Officials in an Ontario beach town spent several weeks unable to access government data because their computers had been taken over by hackers.

The Town of Wasaga Beach says all of its data was locked April 30 as part of a ransomware scam, in which malicious software is utilized to block users from using computers until a ransom is paid.

The scammers initially demanded 11 Bitcoins, worth approximately $144,000 at the time, to release the 11 servers.

After seven weeks communicating with hackers via “secure encrypted email,” the town was able to negotiate the price down to three Bitcoins, or about $35,000, for four servers containing the vast majority of the town’s data. No personal information was compromised.

“It was like living in a spy movie,” said chief administrative officer George Vadeboncoeur, who made the decision to pay the hackers after seeking expert advice. The $35,000 paid seemed like pennies compared to the alternative. “We would have been into hundreds of thousands of dollars, because we would have had to start from scratch to recreate everything,” he said.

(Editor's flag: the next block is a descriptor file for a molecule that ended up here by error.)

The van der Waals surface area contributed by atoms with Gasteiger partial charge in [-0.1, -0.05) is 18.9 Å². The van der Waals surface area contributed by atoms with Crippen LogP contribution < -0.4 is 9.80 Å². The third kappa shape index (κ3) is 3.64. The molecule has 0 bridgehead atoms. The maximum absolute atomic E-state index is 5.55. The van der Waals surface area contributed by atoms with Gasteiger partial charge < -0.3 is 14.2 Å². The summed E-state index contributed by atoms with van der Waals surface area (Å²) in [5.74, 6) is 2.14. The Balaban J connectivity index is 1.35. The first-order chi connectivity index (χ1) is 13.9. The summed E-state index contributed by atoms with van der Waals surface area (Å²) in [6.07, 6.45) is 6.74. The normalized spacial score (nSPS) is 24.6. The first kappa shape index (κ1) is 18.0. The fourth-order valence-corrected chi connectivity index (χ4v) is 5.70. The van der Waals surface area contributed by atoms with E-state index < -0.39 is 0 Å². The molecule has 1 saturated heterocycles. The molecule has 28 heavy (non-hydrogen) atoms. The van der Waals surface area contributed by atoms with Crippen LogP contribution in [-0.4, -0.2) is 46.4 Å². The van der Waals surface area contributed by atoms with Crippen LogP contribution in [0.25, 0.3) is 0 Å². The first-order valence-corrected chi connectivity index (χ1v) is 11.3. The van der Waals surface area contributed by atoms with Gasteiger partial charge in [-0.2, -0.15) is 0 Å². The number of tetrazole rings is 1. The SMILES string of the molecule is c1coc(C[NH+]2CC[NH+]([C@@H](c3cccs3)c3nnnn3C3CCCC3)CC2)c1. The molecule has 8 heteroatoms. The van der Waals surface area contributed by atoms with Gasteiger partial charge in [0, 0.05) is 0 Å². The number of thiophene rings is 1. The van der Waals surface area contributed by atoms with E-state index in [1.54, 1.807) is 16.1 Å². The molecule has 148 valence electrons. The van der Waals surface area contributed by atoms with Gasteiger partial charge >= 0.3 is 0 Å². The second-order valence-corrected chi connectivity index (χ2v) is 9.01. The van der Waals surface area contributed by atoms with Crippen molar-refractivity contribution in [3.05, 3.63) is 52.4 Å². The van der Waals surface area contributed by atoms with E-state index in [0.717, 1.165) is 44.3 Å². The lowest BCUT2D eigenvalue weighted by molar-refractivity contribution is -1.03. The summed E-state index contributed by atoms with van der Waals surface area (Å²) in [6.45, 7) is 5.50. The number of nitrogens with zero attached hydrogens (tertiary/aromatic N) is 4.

“This seemed like a small price to pay in order to get the data back.”

Factoring in payments to consultants and other experts as well as overtime and lost productivity costs, town officials estimate that the total cost of the hack to Wasaga Beach surpassed $250,000. The costs are detailed in a report presented to town councillors Tuesday night.

“It’s very unfortunate when it happens, it’s extra unfortunate when it’s public dollars,” said councillor Sylvia Bray. The town had to dip into its reserve fund to pay for the ordeal.

The town has since built a new network, which is believed to be safeguarded against a repeat attack. Additional backup servers have also been installed, and the town’s leaders say they’ve developed a better understanding of how to protect their corporate security.

“We are well positioned to weather the storm and move forward,” said councillor Joe Belanger. “This could have been devastating.”

With a report from CTV Barrie’s Beatrice Vaisman.